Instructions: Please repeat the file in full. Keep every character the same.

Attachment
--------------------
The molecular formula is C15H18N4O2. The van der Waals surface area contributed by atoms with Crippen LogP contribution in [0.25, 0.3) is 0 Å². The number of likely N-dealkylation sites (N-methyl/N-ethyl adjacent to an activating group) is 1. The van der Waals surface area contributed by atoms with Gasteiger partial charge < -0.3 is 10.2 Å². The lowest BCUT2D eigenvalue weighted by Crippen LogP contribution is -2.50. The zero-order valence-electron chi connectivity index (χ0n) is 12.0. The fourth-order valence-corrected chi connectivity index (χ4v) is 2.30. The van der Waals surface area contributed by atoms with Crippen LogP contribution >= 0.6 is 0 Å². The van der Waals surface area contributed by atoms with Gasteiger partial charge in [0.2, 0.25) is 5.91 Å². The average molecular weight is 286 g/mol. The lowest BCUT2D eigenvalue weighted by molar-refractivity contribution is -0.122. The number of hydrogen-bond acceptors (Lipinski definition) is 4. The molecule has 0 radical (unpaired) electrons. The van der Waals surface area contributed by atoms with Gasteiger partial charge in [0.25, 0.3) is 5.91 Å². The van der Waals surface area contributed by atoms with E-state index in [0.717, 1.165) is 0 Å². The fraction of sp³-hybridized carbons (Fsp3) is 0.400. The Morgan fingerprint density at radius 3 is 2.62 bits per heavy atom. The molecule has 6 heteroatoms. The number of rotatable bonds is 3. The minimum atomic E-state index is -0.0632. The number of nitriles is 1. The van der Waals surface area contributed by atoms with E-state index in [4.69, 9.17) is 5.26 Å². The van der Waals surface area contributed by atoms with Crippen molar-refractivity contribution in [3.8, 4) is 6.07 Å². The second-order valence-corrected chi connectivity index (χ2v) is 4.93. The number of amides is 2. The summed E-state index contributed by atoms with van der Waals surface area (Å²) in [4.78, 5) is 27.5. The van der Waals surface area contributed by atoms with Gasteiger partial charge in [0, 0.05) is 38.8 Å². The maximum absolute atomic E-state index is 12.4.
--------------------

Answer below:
The molecular formula is C15H18N4O2. The van der Waals surface area contributed by atoms with Crippen LogP contribution in [0.25, 0.3) is 0 Å². The number of likely N-dealkylation sites (N-methyl/N-ethyl adjacent to an activating group) is 1. The van der Waals surface area contributed by atoms with Gasteiger partial charge < -0.3 is 10.2 Å². The lowest BCUT2D eigenvalue weighted by Crippen LogP contribution is -2.50. The zero-order valence-electron chi connectivity index (χ0n) is 12.0. The fourth-order valence-corrected chi connectivity index (χ4v) is 2.30. The van der Waals surface area contributed by atoms with Crippen LogP contribution >= 0.6 is 0 Å². The van der Waals surface area contributed by atoms with Gasteiger partial charge in [0.2, 0.25) is 5.91 Å². The average molecular weight is 286 g/mol. The lowest BCUT2D eigenvalue weighted by molar-refractivity contribution is -0.122. The number of hydrogen-bond acceptors (Lipinski definition) is 4. The molecule has 0 radical (unpaired) electrons. The van der Waals surface area contributed by atoms with Gasteiger partial charge in [0.25, 0.3) is 5.91 Å². The van der Waals surface area contributed by atoms with E-state index in [0.717, 1.165) is 0 Å². The fraction of sp³-hybridized carbons (Fsp3) is 0.400. The Morgan fingerprint density at radius 3 is 2.62 bits per heavy atom. The molecule has 6 heteroatoms. The number of rotatable bonds is 3. The minimum atomic E-state index is -0.0632. The number of nitriles is 1. The van der Waals surface area contributed by atoms with E-state index in [4.69, 9.17) is 5.26 Å². The van der Waals surface area contributed by atoms with Crippen molar-refractivity contribution in [3.8, 4) is 6.07 Å². The second-order valence-corrected chi connectivity index (χ2v) is 4.93. The number of amides is 2. The summed E-state index contributed by atoms with van der Waals surface area (Å²) in [4.78, 5) is 27.5. The van der Waals surface area contributed by atoms with Gasteiger partial charge in [0, 0.05) is 38.8 Å². The maximum absolute atomic E-state index is 12.4.